Canada’s transportation regulator has launched an investigation into delays at BC’s railways that—according to FPAC’s Derek Nighbor—cost lumber producers more than $500 million over two years. In other Business news: West Fraser announced more temporary curtailments in three BC Interior mills; the TLA’s Making it Work conference kicks-off tomorrow, where (per Tom Fletcher) log exports are high on the agenda.  

In Wood Product news: the US Code Council’s recent embrace of tall timber buildings is driving CLT production growth and inspiring architects to design skyscrapers out of wood. Elsewhere, a floating timber bridge is proposed to connect Brooklyn and Queens in New York.

Finally, the Washington Post on Trump’s executive order that promotes logging as a means to help curb wildfires.

Kelly McCloskey, Tree Frog Editor

Read More

John Brink, BC Rail settle decades-old dispute prior to court date

The Tree Frog Forestry News
January 14, 2019
Category: Today's Takeaway

Prince George lumber manufacturer John Brink and BC Rail settled their decades-old dispute over the land Brink built his sawmill on. In other Business news: Wood Resources on the declining trade of softwood lumber in 2018; Nova Scotia’s Premier speaks to the Northern Pulp dispute; Georgia Pacific’s mill closure will ripple across Louisiana; 10 years after expropriation the Abitibi Consolidated’s mill site has yet to be cleared up; and Western Forest Products commits to noise reduction at its Duke Point mill.

In Forestry news, more on: BC efforts to preserve a newly-found old growth forest; the US gov’t shutdown impact on wildfire preparations; and the 2018 Farm Bill. Elsewhere, Health Canada says concern over glyphosate use in forest management is not scientifically supportable.

Finally, to be healthy, black bears need more than an all-you-can-eat salmon buffet.

Kelly McCloskey, Tree Frog Editor

Read More

As prices migrate lower, the softwood tariff takes its toll on Canadian production

The Tree Frog Forestry News
January 11, 2019
Category: Today's Takeaway

As prices migrate lower, the US softwood lumber tariff is causing curtailments in Canadian lumber production. Meanwhile, Trudeau continues to raise the issue with Trump without “weighing in on” everything he says. In other Business news: lower paper sales has Georgia Pacific laying off 700 in Louisiana; BC Forest Minister’s dilemma given his relationship with First Nations; Thunder Bay unveils its latest strategic plan; and more on the effort to redevelop Maine’s Millinocket paper mill.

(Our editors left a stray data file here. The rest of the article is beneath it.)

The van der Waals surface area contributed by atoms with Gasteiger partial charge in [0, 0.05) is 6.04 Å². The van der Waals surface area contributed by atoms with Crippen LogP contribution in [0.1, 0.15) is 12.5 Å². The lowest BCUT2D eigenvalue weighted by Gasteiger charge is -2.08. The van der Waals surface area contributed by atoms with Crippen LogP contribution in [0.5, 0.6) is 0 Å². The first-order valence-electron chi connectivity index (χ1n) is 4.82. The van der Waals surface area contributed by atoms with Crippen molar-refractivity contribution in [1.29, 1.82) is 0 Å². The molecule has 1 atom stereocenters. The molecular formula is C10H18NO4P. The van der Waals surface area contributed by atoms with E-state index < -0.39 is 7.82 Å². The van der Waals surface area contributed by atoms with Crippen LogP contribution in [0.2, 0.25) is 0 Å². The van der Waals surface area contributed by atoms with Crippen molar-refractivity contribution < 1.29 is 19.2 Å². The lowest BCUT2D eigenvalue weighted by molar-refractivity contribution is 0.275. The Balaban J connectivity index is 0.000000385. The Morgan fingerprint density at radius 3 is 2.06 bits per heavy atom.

In Forestry news: Adam’s Lake Indian Band passes forestry audit; biotech’s potential to address forest pests; how the US gov’t shutdown is impacting wildfire preparations; and the illegal logging trend in Mexico’s cartel territory.

Finally, a US builder’s strategy to address wood frame’s mid-rise fire construction vulnerability.

Kelly McCloskey, Tree Frog Editor

Read More

Trump, California spar over wildfire monies, while shutdown delays thinning projects

The Tree Frog Forestry News
January 10, 2019
Category: Today's Takeaway

As President Trump withholds FEMA monies for wildfires—unless California improves its forest management—his government shutdown is stalling forest thinning projects. In other Forestry news: the Canadian Institute of Forestry speaks out on gender equity; the Ancient Forest Alliance has a new [BC old growth] forest to protect; and road density, mining and forestry threaten key species in BC’s Elk Valley.

In Business news: lumber’s price-fall helps the case for wood use; BC’s Premier supports Minister Donaldson’s visit to pipeline blockade; LP announces plan to build a pellet mill in Mississippi; a woodlot owner speaks out in support of Northern Pulp; moduler wood housing is helping BC’s homeless; and Canfor’s 2018 year in review.

Finally, Wood WORKS! is working as evidenced by BC mayor’s lobby effort for more wood use.

Kelly McCloskey, Tree Frog Editor

Read More

BC pipeline blockade creates problems for industry, gov’t and First Nations

The Tree Frog Forestry News
January 9, 2019
Category: Today's Takeaway

BC’s natural gas pipeline blockade is creating problems for industry (even if they do everything right), the NDP government (despite their commitment to consultations) and for other First Nations (who desire the development). In other Business news: Western US sawmill production is up 4.8% in 2018; Frank Dotorri’s retirement plans include pursuit of a CLT plant; and Port Hawkesbury Paper’s contribution to Nova Scotia is still strong despite tariffs.